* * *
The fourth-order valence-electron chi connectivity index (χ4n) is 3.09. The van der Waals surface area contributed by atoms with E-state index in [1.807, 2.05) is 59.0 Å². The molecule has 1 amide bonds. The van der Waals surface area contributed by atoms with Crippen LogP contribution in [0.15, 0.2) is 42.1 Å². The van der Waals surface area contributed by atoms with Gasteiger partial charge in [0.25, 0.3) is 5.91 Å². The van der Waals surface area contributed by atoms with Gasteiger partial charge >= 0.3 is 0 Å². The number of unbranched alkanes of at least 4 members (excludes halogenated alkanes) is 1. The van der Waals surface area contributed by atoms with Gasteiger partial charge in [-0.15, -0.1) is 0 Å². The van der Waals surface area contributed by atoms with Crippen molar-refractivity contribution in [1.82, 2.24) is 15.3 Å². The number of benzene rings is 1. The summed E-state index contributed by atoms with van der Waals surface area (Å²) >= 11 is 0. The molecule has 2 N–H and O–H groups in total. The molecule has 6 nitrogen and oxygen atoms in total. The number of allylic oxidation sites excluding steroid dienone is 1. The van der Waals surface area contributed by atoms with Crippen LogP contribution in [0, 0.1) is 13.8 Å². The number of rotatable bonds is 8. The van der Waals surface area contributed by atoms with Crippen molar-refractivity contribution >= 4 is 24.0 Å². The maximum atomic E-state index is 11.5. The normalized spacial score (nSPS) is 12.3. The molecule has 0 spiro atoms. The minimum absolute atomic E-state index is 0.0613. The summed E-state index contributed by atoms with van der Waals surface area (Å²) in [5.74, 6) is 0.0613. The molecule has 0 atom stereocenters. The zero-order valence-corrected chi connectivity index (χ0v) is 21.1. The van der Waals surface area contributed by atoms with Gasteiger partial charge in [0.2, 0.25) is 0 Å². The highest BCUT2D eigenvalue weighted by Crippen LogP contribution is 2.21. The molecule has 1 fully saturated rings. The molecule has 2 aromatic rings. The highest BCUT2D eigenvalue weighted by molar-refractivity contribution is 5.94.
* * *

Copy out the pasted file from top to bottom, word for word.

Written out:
The fourth-order valence-electron chi connectivity index (χ4n) is 3.09. The van der Waals surface area contributed by atoms with E-state index in [1.807, 2.05) is 59.0 Å². The molecule has 1 amide bonds. The van der Waals surface area contributed by atoms with Crippen LogP contribution in [0.15, 0.2) is 42.1 Å². The van der Waals surface area contributed by atoms with Gasteiger partial charge in [0.25, 0.3) is 5.91 Å². The van der Waals surface area contributed by atoms with Gasteiger partial charge >= 0.3 is 0 Å². The number of unbranched alkanes of at least 4 members (excludes halogenated alkanes) is 1. The van der Waals surface area contributed by atoms with Gasteiger partial charge in [-0.15, -0.1) is 0 Å². The van der Waals surface area contributed by atoms with Crippen molar-refractivity contribution in [1.82, 2.24) is 15.3 Å². The number of benzene rings is 1. The summed E-state index contributed by atoms with van der Waals surface area (Å²) >= 11 is 0. The molecule has 2 N–H and O–H groups in total. The molecule has 6 nitrogen and oxygen atoms in total. The number of allylic oxidation sites excluding steroid dienone is 1. The van der Waals surface area contributed by atoms with Crippen LogP contribution in [0, 0.1) is 13.8 Å². The number of rotatable bonds is 8. The van der Waals surface area contributed by atoms with Crippen molar-refractivity contribution >= 4 is 24.0 Å². The maximum atomic E-state index is 11.5. The normalized spacial score (nSPS) is 12.3. The molecule has 0 spiro atoms. The minimum absolute atomic E-state index is 0.0613. The summed E-state index contributed by atoms with van der Waals surface area (Å²) in [5.74, 6) is 0.0613. The molecule has 0 atom stereocenters. The zero-order valence-corrected chi connectivity index (χ0v) is 21.1. The van der Waals surface area contributed by atoms with Gasteiger partial charge in [0.2, 0.25) is 0 Å². The highest BCUT2D eigenvalue weighted by Crippen LogP contribution is 2.21. The molecule has 1 fully saturated rings. The molecule has 2 aromatic rings. The highest BCUT2D eigenvalue weighted by molar-refractivity contribution is 5.94.